Healthcare

I’ve just read perhaps the most thorough, fair, non-partisan, easy to understand, fact driven article of my life. Steven Brill writes, in Time, what’s going on in the American healthcare industry.

In short, it’s a complete mess. I’ve heard much of it from my immediate family, as my wife and parents are all in healthcare. But I’ve never seen all of our country’s issues described quite like this. The article is absolutely brilliant, and entirely depressing. He gives a few minutes of synopsis of the article on The Daily Show as well.

The one additional aspect he simply couldn’t cover in the scope of his article is the state of health insurance coverage for American employees. Under the current system, the fear of not having health insurance is an enormous burden to potential entrepreneurs, small business owners, would-be retirees, and who knows who else.

I implore any American to read this article, even if you think you don’t care. Fair warning though, it’s 25,000 words. It took me two hours to read. But what he discusses affects everyone, and it will likely be the biggest long term political issue for my generation.

3 thoughts on “Healthcare

  1. Time Magazine and ‘non-partisan’ in the same sentence? LOFL. Right.

    I won’t read that dogshit publication, but lemme guess – everything is the GOP’s fault? And the answer to the ‘mess’ is Obamacare?

    1. You know, you might learn something every now and then if you would read more than things you agree with. And actually, in this instance, you’re totally wrong. He drills Obama and democrats in general on a number of issues, like their unwillingness to consider tort reform, which he notes as a significant burden to practitioners.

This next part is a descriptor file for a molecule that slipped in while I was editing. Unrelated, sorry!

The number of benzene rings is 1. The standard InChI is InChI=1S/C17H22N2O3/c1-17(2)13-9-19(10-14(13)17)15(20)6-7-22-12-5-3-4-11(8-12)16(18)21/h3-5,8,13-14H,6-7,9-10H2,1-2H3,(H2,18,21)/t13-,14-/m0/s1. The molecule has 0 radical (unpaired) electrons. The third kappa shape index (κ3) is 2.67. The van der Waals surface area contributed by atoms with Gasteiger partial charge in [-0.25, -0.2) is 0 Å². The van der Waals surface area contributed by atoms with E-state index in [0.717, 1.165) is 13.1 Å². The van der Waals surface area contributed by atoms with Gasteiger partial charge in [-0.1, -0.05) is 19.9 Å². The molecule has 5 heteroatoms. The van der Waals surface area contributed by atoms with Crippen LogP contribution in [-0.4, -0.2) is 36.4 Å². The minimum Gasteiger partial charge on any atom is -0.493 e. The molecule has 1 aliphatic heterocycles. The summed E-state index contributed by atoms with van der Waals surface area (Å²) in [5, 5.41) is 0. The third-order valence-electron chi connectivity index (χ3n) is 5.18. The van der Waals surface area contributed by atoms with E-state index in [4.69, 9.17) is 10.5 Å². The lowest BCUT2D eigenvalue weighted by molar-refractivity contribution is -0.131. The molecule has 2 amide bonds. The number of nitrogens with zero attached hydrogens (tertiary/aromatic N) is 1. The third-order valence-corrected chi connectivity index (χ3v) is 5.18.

Quit trolling and maybe get outside your boundaries a bit. You might just be better for it.

  2. Not gonna lie. Didn’t tell me much I didn’t already know in 25k words. But I was surprised at how several topics weren’t even considered on the theoretical level. Surely in 25k words the author could have addressed the problem that premiums will go up under Obamacare instead of merely acknowledging that fact. Also was not addressed was the other side of the argument to the entire debate; that the governement should in no way be involved in healthcare, and before eyes are rolled lets not forget that that’s how it was so very few decades ago long before we had these budget problems, so don’t tell me it cannot be done. The author also decided to take a very progressive approach to “fixing the problem” with a massive dose of centralized govt. and a more progressive “tax” system to pay for medicare.

    The one lesson I did learn from this tome of an article was never to go to the doctor if I can help it. With my high deductible plan, I have no doubt that routine care even would cost me more than I would have expected. I think I will ask for the cost up front before I get any care in the future if I can help it.

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